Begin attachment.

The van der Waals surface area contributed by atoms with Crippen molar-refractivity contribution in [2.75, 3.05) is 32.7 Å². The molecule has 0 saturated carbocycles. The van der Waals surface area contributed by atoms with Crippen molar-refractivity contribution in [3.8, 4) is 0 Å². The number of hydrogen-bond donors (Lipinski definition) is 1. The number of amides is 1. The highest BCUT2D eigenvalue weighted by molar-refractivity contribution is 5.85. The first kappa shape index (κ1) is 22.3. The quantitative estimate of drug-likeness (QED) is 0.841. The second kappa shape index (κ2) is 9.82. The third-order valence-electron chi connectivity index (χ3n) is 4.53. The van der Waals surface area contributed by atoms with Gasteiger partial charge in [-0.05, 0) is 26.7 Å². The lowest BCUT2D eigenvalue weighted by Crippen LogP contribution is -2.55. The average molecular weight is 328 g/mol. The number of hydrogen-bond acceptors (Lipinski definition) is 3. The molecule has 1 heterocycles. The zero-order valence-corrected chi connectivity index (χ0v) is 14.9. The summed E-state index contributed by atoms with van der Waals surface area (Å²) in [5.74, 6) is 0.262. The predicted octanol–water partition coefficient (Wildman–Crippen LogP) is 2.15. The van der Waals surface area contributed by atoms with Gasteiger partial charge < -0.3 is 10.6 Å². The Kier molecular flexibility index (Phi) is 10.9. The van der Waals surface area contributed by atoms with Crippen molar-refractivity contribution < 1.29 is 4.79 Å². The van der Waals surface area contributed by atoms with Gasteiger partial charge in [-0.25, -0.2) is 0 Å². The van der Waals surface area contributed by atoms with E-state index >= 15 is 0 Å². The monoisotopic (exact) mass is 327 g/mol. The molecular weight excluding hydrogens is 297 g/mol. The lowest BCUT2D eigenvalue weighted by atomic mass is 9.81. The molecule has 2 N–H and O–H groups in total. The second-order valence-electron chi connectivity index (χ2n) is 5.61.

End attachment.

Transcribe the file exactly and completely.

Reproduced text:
The van der Waals surface area contributed by atoms with Crippen molar-refractivity contribution in [2.75, 3.05) is 32.7 Å². The molecule has 0 saturated carbocycles. The van der Waals surface area contributed by atoms with Crippen molar-refractivity contribution in [3.8, 4) is 0 Å². The number of hydrogen-bond donors (Lipinski definition) is 1. The number of amides is 1. The highest BCUT2D eigenvalue weighted by molar-refractivity contribution is 5.85. The first kappa shape index (κ1) is 22.3. The quantitative estimate of drug-likeness (QED) is 0.841. The second kappa shape index (κ2) is 9.82. The third-order valence-electron chi connectivity index (χ3n) is 4.53. The van der Waals surface area contributed by atoms with Gasteiger partial charge in [-0.05, 0) is 26.7 Å². The lowest BCUT2D eigenvalue weighted by Crippen LogP contribution is -2.55. The average molecular weight is 328 g/mol. The number of hydrogen-bond acceptors (Lipinski definition) is 3. The molecule has 1 heterocycles. The zero-order valence-corrected chi connectivity index (χ0v) is 14.9. The summed E-state index contributed by atoms with van der Waals surface area (Å²) in [5.74, 6) is 0.262. The predicted octanol–water partition coefficient (Wildman–Crippen LogP) is 2.15. The van der Waals surface area contributed by atoms with Gasteiger partial charge < -0.3 is 10.6 Å². The Kier molecular flexibility index (Phi) is 10.9. The van der Waals surface area contributed by atoms with Crippen molar-refractivity contribution < 1.29 is 4.79 Å². The van der Waals surface area contributed by atoms with Gasteiger partial charge in [-0.25, -0.2) is 0 Å². The van der Waals surface area contributed by atoms with E-state index >= 15 is 0 Å². The monoisotopic (exact) mass is 327 g/mol. The molecular weight excluding hydrogens is 297 g/mol. The lowest BCUT2D eigenvalue weighted by atomic mass is 9.81. The molecule has 2 N–H and O–H groups in total. The second-order valence-electron chi connectivity index (χ2n) is 5.61.